Veterinary Ectoparasites by P-Wiley

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Ectoparasites are of growing significance in modern veterinary medicine and a detailed understanding of the biology of these parasites is fundamental to their appropriate treatment and control. The authors of this book have therefore provided a complete overview of the biology, and behaviour of arthropod ectoparasites along with the pathology and treatment of diseases in livestock and companion animals of temperate habitats. This is the only up-to-date book available written specifically for practitioners and students of veterinary medicine, animal husbandry and applied animal sciences. Such a unique volume is essential because in veterinary parasitology, ectoparasites such as the lice, mites, ticks, fleas or dipteran agents of myiasis assume far greater prominence than in other parasitological disciplines. Ectoparasite infestation of domestic and companion animals, therefore, has overt clinical features requiring a distinct approach to diagnosis and control. This book has been written with this in mind. The text takes a unique integrated approach combining both ectoparasite biology and veterinary dermatology. In the second edition of this successful book (previously, entitled Veterinary Parasitology), the detailed coverage of individual ectoparasite species has been expanded. Up-to-date information of new veterinary drugs and modes of application has been included and the practical clinical relevance of the information has been strengthened.

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									Veterinary Ectoparasites
Veterinary Ectoparasites
Author: Richard Wall
Author: David Shearer



Edition: 2
Description

Ectoparasites are of growing significance in modern veterinary medicine and a detailed understanding of
the biology of these parasites is fundamental to their appropriate treatment and control. The authors of
this book have therefore provided a complete overview of the biology, and behaviour of arthropod
ectoparasites along with the pathology and treatment of diseases in livestock and companion animals of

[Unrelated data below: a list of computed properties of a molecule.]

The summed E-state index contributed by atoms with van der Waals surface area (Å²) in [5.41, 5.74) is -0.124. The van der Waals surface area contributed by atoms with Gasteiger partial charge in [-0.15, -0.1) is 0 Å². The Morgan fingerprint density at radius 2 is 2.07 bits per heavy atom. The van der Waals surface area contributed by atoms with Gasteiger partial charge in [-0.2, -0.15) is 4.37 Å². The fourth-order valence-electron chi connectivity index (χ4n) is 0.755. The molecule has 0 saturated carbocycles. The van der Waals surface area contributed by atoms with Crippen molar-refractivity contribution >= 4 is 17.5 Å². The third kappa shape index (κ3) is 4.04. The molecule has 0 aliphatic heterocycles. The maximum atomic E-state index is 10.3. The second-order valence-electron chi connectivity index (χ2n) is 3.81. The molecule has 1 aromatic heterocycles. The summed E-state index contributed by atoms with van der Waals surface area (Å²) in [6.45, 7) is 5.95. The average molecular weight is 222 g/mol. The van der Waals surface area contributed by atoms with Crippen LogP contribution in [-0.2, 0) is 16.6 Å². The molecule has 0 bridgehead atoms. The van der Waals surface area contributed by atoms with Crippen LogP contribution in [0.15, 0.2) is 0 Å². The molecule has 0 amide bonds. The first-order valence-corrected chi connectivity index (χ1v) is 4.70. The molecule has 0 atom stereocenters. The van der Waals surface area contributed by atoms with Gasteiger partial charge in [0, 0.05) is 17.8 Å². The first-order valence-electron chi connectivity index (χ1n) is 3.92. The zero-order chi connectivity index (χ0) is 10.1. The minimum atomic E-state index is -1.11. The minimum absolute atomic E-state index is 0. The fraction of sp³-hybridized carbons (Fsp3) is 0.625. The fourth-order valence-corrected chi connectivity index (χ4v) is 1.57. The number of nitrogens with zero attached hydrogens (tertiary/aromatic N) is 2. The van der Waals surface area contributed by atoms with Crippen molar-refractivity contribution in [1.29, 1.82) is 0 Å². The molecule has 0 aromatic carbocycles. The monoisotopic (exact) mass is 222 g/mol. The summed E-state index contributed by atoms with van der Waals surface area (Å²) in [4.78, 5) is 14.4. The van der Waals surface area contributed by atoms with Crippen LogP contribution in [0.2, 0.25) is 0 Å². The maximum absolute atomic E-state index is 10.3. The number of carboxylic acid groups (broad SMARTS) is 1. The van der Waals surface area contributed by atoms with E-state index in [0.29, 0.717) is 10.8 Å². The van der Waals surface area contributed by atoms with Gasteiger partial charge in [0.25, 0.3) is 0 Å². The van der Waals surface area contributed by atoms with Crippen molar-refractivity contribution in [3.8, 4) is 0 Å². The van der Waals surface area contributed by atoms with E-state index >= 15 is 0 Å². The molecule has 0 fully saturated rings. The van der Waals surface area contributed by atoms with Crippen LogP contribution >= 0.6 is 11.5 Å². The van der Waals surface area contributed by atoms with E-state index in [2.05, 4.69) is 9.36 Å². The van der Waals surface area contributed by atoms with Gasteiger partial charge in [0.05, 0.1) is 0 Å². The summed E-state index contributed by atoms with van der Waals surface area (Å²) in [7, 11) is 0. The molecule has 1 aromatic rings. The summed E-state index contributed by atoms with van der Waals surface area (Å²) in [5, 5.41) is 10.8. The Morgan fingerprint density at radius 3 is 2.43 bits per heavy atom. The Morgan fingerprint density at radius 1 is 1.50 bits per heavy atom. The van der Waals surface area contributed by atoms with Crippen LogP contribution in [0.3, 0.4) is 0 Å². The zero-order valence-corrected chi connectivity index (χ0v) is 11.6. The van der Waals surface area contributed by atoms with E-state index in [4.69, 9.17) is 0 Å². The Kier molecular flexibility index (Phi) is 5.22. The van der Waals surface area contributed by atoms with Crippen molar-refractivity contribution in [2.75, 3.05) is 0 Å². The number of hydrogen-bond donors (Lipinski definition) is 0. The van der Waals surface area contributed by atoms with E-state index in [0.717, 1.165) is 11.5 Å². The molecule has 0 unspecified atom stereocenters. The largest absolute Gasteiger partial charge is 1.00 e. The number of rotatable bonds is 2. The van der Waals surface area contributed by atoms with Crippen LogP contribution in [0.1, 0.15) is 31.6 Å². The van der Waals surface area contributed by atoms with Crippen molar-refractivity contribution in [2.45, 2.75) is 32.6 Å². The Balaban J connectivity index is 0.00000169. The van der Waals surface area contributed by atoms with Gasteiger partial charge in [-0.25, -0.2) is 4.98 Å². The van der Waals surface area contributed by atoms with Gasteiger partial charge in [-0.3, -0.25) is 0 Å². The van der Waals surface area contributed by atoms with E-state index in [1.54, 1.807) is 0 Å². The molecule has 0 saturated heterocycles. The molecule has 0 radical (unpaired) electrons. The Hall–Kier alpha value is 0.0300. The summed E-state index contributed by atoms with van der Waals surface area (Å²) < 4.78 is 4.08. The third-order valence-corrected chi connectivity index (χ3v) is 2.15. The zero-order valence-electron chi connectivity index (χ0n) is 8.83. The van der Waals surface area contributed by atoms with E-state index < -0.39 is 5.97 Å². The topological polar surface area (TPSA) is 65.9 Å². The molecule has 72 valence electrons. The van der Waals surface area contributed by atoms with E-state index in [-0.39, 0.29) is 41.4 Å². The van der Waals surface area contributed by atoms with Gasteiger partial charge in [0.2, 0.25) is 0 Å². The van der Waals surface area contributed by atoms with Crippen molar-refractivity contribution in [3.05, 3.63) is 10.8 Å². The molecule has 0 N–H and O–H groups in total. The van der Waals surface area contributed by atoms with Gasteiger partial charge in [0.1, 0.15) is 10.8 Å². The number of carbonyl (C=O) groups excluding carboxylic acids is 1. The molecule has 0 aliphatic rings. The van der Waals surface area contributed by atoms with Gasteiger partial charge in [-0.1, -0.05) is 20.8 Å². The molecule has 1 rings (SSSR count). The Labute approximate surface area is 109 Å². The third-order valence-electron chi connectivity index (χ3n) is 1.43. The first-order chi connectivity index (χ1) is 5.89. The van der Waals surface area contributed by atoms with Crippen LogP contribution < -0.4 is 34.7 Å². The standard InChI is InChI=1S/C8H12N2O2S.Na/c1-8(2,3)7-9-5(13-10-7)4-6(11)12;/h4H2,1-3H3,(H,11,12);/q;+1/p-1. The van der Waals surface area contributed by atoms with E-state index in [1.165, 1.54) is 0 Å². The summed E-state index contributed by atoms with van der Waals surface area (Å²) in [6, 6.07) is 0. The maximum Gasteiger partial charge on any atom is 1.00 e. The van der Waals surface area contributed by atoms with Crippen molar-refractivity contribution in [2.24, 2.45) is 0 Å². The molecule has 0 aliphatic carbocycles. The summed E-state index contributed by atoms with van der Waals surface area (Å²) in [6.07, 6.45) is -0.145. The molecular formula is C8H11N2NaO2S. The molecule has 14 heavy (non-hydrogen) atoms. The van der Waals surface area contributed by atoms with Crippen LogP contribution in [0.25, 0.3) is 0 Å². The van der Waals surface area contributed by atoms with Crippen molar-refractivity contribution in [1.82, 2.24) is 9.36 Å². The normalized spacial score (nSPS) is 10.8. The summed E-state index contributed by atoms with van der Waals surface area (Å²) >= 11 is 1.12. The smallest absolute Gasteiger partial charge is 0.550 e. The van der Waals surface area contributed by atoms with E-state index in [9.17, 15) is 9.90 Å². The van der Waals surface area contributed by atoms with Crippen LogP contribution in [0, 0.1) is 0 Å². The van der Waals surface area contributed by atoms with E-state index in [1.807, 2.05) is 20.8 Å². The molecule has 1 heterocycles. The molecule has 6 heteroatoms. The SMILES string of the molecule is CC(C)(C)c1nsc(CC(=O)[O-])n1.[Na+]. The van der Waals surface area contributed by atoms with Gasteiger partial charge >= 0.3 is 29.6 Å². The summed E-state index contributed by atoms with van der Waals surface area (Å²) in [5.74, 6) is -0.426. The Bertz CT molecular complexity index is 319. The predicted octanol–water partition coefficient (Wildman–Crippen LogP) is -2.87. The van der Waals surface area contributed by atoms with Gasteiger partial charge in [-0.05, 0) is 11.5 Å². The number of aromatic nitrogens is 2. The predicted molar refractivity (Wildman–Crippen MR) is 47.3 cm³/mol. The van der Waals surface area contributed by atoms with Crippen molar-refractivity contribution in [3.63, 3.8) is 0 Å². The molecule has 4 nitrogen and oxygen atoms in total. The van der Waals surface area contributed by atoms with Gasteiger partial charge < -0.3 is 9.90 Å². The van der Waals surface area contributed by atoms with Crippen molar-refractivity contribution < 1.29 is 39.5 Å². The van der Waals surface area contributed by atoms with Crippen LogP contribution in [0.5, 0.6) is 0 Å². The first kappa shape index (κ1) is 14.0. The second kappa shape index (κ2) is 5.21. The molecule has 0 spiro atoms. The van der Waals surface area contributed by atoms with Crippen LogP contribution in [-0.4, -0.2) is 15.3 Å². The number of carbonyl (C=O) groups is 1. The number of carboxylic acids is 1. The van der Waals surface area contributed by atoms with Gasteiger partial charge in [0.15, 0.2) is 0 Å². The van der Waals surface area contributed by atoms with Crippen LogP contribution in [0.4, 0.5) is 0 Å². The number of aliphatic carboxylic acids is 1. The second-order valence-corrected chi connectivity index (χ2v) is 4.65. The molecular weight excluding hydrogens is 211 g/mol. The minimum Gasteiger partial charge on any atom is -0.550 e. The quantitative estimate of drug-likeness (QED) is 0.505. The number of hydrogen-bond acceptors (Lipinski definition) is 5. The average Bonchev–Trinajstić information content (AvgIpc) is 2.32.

temperate habitats. This is the only up-to-date book available written specifically for practitioners and
students of veterinary medicine, animal husbandry and applied animal sciences. Such a unique volume is
essential because in veterinary parasitology, ectoparasites such as the lice, mites, ticks, fleas or
dipteran agents of myiasis assume far greater prominence than in other parasitological disciplines.
Ectoparasite infestation of domestic and companion animals, therefore, has overt clinical features
requiring a distinct approach to diagnosis and control. This book has been written with this in mind. The
text takes a unique integrated approach combining both ectoparasite biology and veterinary dermatology.
In the second edition of this successful book (previously, entitled Veterinary Parasitology), the detailed
coverage of individual ectoparasite species has been expanded. Up-to-date information of new veterinary
drugs and modes of application has been included and the practical clinical relevance of the information
has been strengthened.
Author Bio
Richard Wall
Richard Wall is professor of Zoology in the School of Biological Sciences of the University of Bristol. He
specializes in the ecology, behavior, and evolution of arthropod parasites, pests and vectors. <br>


David Shearer
<br>David Shearer is a Veterinary Surgeon who works as a diagnostic pathologist and a referral
dermatologist in Norfolk. He has a particular interest in ectoparasites, dermatohistopathology, skin
immunology and skin microbiology.
Reviews

"The second edition of this book is greatly improved with important changes to the appearance of the text
and format.... The diagnostic sections on ectoparasites of small animals, such as hamsters, rabbits and
guinea pigs, are particularly useful to the veterinary practitioner or student.... The information contained in
this book is valuable to veterinarians and students of veterinary medicine, animal husbandry and
zoology."




"I believe the book is an excellent source of materials for the academic setting..."

								
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